A Five-Week Pathway to Growing Self-Care Practices

Spring Opara

Building on our Self-Care for Black Women in Leadership Program, we’re offering five weeks’ worth of ideas and approaches to help grow a self-care practice that nourishes mind, body, and spirit. These suggestions were curated primarily with Black women in mind, but anyone can draw inspiration from these practices and approaches.


Self-Care Bags

As we enter the end of the year, I’d like to offer that we declare our independence from extractive white-dominant habits and systems that drain and deplete us and that we prioritize our self-care and rejuvenation practices as we head into the slumber-embrace of fall and winter. This year has been extremely challenging, and in order to do our best to meet those challenges, we need to strategize from a place of rest and clarity. With an ongoing pandemic that has upended our lives, racial injustices front and center, and an upcoming election that is ratcheting up tensions and stressors, let us embrace this opportunity to hibernate and tend to ourselves in preparation for what’s next while calling in things we need and release things we don’t.

Self-care is a radical act of liberation because white supremacy forces everyone (Black folks are more acutely impacted)  to disconnect from Mind, Body, and Spirit/Source/Nature in order to survive oppressive systems. When you toss in capitalism and the expectation that we as humans, especially Black women, should be working all the time and making sacrifices for everyone except ourselves, then you understand the importance of intentionally reconnecting to our Mind, Body, and Spirit/Nature as a radical form of healing justice.

I would like to offer that we focus on ourselves and the daily self-care practices we need instead.


Five-Week Pathway to Growing Self-Care Practices
 

Before we share suggestions for this five-week practice, here are some suggestions on how to journal about your experience throughout. Journaling is a powerful way to reflect, digest what you’re learning, and make new practices. 

Choose one or more of the weekly activities [described in the blog below] and then based on the topics offered, journal about your experience using these prompts

  • What do/did you notice about the experience? 
  • Were there any “aha” moments and if so, what were they?
  • What were the smells you can recall? 
  • What did self-care taste like? 
  • Did you learn anything new about yourself and your wants and desires?

These are just a few prompts that can aid you in your journaling, and you’re not limited to these. The objective is to try something new and then journal to determine whether it worked for you or not. Simple! 

Remember, this is about choice. You don’t have to do everything or anything on this list—these are suggestions to spark your creative ideas! 

Also, I’ve included a category for each week titled,  “If You’re Feeling Adventurous”. These are activities that might take a little more time and energy for those who feel inclined! 

 

Week 1 – Reconnect with Nature
 

If we observe nature, we learn to time ourselves with its cycles so that we draw what we need, naturally. The animals begin to collect and store food, their bodies change to hold more fat so they can get through the lean, latter months of the year. I have always been a proponent of humans shutting work down for the last three months of the year to rest.  Even if that’s not fully possible, we can adapt and make the most out of nature’s cycles slowing down. Try these practices on:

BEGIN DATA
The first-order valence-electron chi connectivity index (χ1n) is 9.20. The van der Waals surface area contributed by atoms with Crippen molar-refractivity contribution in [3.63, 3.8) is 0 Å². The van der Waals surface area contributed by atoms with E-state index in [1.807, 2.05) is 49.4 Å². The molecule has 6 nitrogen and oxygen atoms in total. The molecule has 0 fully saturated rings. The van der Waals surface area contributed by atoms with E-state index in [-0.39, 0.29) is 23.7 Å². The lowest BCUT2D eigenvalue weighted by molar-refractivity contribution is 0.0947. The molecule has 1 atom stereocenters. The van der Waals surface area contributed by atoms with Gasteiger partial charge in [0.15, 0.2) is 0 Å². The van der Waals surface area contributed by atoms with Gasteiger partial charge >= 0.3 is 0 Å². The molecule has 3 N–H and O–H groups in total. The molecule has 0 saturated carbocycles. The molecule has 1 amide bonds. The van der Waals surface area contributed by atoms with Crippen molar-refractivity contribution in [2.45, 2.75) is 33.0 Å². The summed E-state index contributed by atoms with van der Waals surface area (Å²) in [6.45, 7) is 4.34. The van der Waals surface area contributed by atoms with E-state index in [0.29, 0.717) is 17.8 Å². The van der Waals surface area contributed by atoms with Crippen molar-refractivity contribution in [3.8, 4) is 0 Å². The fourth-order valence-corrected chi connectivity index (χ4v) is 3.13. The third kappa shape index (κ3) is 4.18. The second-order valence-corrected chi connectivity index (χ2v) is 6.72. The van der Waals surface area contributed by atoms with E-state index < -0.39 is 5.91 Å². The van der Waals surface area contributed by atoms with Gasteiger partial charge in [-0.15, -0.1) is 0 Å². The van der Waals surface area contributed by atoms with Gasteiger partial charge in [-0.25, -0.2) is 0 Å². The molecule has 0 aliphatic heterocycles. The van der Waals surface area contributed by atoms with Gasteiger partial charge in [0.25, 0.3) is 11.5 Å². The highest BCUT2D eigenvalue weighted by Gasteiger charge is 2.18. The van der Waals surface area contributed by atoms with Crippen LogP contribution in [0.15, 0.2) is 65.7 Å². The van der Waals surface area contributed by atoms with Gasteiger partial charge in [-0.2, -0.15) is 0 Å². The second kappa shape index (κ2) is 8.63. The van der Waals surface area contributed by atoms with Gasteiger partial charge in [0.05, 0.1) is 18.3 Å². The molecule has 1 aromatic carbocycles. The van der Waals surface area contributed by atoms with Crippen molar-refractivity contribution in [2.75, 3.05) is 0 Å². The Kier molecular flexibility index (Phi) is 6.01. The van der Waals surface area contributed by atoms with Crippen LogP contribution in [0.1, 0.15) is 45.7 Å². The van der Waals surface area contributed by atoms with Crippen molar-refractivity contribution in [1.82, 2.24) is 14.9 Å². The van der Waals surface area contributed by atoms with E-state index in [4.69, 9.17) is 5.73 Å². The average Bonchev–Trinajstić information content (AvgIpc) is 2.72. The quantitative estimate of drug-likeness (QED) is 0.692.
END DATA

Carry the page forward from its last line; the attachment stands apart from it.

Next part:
• Nature-based, self-care modalities:
     
    • Earthing—walking barefoot in the grass. The earth will pull and recycle your energy to refresh you. You can walk on grass or concrete but not on plastic-based surfaces.
       
    • Gardening—there are microbes in the dirt that can help relieve stress and, as climate change impacts our food supply, gardening not only helps your mental health, but it can also help cut down your grocery expenses. It can also be fun and relaxing. (Check out container gardening for apartment living and Farming While Black by Leah Penniman.)
       
  • Take a 30-minute walk in nature (15 minutes to somewhere and 15 minutes back home). 
     
  • Research the benefits and lore of two essential herbs, such as thyme and bay leaf.
     

If You’re Feeling Adventurous—Use a gardening kit to start growing plants. (Find a local gardening store you can support, like Annie's Annuals and Perennials - Retail and Online Nursery, Buy Plants and Flowers.)
 

Week 2 – Reconnect with Mind

  • Read The Four Agreements by Don Miguel Ruiz. Being impeccable with your word to yourself first is important to achieving your self-care commitment(s).
     
  • Try on some grounding techniques—I Feel Your Pain by Nikki Elliot has some wonderful tools for grounding energy out of your body so you can relax. 
     
  • Honor all of your emotions and thoughts by free writing for seven minutes a day during this week.
     
  • If You’re Feeling Adventurous—Make an Affirmation Board. Affirmation boards are a place where you can write notes to yourself that help you deprogram negative self-talk. You will need black chalk paint, brushes, glue, a small canvas or recyclable material to paint on (cardboard works), and any decorating crafts you have available (you can find most of these items at a craft store).